Anatomical context of Tfrc


Associations of Tfrc with chemical compounds


Physical interactions of Tfrc


Enzymatic interactions of Tfrc

  • In preliminary studies, monensin (10 microM) produced a 32%-50% shift of Tf-R from the surface to the inside, whereas short-term incubation with epidermal growth factor (0.17 mM) brought about no clear-cut Tf-R redistribution [25].

Co-localisations of Tfrc


Regulatory relationships of Tfrc


Other interactions of Tfrc


Analytical, diagnostic and therapeutic context of Tfrc


  1. Transferrin receptor gene expression and transferrin-bound iron uptake are increased during postischemic rat liver reperfusion. Tacchini, L., Fusar Poli, D., Bernelli-Zazzera, A., Cairo, G. Hepatology (2002) [Pubmed]
  2. Iron, ferritin, transferrin, and transferrin receptor in the adult rat retina. Yefimova, M.G., Jeanny, J.C., Guillonneau, X., Keller, N., Nguyen-Legros, J., Sergeant, C., Guillou, F., Courtois, Y. Invest. Ophthalmol. Vis. Sci. (2000) [Pubmed]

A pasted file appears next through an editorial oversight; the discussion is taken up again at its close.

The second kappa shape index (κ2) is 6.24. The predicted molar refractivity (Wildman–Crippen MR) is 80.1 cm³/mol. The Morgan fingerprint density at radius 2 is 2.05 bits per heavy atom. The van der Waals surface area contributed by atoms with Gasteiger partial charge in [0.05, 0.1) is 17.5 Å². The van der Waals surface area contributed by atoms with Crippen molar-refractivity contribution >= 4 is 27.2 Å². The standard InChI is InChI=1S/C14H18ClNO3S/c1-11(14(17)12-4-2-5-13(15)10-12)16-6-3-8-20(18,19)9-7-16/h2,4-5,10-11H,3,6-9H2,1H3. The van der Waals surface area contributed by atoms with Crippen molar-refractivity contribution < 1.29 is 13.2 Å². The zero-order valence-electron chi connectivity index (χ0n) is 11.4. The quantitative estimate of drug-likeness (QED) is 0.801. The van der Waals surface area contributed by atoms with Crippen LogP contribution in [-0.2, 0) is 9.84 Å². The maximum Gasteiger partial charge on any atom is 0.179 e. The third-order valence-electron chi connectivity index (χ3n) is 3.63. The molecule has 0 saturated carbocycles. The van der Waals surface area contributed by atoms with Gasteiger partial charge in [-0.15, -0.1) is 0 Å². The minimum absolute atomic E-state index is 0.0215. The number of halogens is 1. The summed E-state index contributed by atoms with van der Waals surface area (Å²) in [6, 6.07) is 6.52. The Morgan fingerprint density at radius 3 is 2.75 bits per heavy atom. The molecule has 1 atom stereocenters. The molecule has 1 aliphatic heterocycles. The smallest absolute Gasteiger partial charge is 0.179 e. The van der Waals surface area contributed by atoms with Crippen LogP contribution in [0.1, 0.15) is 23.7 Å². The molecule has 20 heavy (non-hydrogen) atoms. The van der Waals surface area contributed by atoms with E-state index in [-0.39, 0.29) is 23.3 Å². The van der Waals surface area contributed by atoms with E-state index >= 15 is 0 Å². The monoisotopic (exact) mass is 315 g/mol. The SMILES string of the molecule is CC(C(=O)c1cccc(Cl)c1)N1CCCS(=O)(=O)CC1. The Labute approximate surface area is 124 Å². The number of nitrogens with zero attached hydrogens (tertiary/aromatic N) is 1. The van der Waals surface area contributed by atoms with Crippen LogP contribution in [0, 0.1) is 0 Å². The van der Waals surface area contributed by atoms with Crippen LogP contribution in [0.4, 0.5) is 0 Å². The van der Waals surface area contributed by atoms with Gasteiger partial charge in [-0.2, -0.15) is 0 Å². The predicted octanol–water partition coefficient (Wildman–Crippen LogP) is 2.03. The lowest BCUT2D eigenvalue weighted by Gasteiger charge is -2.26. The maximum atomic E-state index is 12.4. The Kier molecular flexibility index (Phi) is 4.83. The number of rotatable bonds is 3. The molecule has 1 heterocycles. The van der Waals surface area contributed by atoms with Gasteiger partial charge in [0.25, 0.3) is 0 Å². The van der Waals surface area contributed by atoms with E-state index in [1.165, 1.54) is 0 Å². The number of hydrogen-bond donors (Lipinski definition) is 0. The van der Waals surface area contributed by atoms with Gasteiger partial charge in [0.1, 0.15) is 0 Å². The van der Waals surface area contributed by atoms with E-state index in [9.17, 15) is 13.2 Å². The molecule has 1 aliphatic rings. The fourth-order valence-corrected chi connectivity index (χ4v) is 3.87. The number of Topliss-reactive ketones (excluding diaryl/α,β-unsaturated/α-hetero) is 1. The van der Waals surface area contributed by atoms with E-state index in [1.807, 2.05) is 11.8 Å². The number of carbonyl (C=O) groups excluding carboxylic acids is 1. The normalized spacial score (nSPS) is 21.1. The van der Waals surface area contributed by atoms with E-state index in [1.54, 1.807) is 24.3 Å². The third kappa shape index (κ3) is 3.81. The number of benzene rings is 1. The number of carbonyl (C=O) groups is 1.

3. Transferrin receptors and selective iron deposition in pancreatic B cells of iron-overloaded rats. Lu, J.P., Hayashi, K., Okada, S., Awai, M. Acta Pathol. Jpn. (1991) [Pubmed]
  4. Transferrin and transferrin receptor gene expression and iron uptake in hepatocellular carcinoma in the rat. Pascale, R.M., De Miglio, M.R., Muroni, M.R., Simile, M.M., Daino, L., Seddaiu, M.A., Pusceddu, S., Gaspa, L., Calvisi, D., Manenti, G., Feo, F. Hepatology (1998) [Pubmed]
  5. Iron accumulation, iron-mediated toxicity and altered levels of ferritin and transferrin receptor in cultured astrocytes during incubation with ferric ammonium citrate. Hoepken, H.H., Korten, T., Robinson, S.R., Dringen, R. J. Neurochem. (2004) [Pubmed]
  6. Intravenous administration of a transferrin receptor antibody-nerve growth factor conjugate prevents the degeneration of cholinergic striatal neurons in a model of Huntington disease. Kordower, J.H., Charles, V., Bayer, R., Bartus, R.T., Putney, S., Walus, L.R., Friden, P.M. Proc. Natl. Acad. Sci. U.S.A. (1994) [Pubmed]
  7. Postnatal changes of steroid receptor coactivator-1 immunoreactivity in rat cerebellar cortex. Yousefi, B., Jingu, H., Ohta, M., Umezu, M., Koibuchi, N. Thyroid (2005) [Pubmed]
  8. Thyroid hormone receptor alpha isoforms generated by alternative splicing differentially activate myosin HC gene transcription. Izumo, S., Mahdavi, V. Nature (1988) [Pubmed]
  9. Blood-brain barrier penetration and in vivo activity of an NGF conjugate. Friden, P.M., Walus, L.R., Watson, P., Doctrow, S.R., Kozarich, J.W., Bäckman, C., Bergman, H., Hoffer, B., Bloom, F., Granholm, A.C. Science (1993) [Pubmed]